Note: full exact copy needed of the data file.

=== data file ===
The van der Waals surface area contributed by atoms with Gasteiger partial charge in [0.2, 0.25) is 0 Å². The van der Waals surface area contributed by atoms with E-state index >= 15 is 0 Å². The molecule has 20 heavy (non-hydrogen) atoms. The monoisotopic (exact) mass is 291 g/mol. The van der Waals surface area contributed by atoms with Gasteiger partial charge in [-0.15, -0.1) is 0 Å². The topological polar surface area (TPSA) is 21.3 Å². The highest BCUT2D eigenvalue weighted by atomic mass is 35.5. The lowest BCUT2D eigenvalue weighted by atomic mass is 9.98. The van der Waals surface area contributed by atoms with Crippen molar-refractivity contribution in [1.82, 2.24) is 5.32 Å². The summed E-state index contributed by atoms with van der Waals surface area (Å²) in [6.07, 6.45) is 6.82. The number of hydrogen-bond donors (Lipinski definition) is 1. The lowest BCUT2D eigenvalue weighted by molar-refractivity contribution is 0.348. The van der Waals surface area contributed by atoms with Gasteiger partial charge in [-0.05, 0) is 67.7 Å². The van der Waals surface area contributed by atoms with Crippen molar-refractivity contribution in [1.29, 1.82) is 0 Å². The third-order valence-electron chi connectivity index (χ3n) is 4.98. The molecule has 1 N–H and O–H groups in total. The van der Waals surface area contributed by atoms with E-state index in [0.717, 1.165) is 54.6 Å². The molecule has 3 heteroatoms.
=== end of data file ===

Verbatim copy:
The van der Waals surface area contributed by atoms with Gasteiger partial charge in [0.2, 0.25) is 0 Å². The van der Waals surface area contributed by atoms with E-state index >= 15 is 0 Å². The molecule has 20 heavy (non-hydrogen) atoms. The monoisotopic (exact) mass is 291 g/mol. The van der Waals surface area contributed by atoms with Gasteiger partial charge in [-0.15, -0.1) is 0 Å². The topological polar surface area (TPSA) is 21.3 Å². The highest BCUT2D eigenvalue weighted by atomic mass is 35.5. The lowest BCUT2D eigenvalue weighted by atomic mass is 9.98. The van der Waals surface area contributed by atoms with Crippen molar-refractivity contribution in [1.82, 2.24) is 5.32 Å². The summed E-state index contributed by atoms with van der Waals surface area (Å²) in [6.07, 6.45) is 6.82. The number of hydrogen-bond donors (Lipinski definition) is 1. The lowest BCUT2D eigenvalue weighted by molar-refractivity contribution is 0.348. The van der Waals surface area contributed by atoms with Gasteiger partial charge in [-0.05, 0) is 67.7 Å². The van der Waals surface area contributed by atoms with Crippen molar-refractivity contribution in [1.29, 1.82) is 0 Å². The third-order valence-electron chi connectivity index (χ3n) is 4.98. The molecule has 1 N–H and O–H groups in total. The van der Waals surface area contributed by atoms with E-state index in [0.717, 1.165) is 54.6 Å². The molecule has 3 heteroatoms.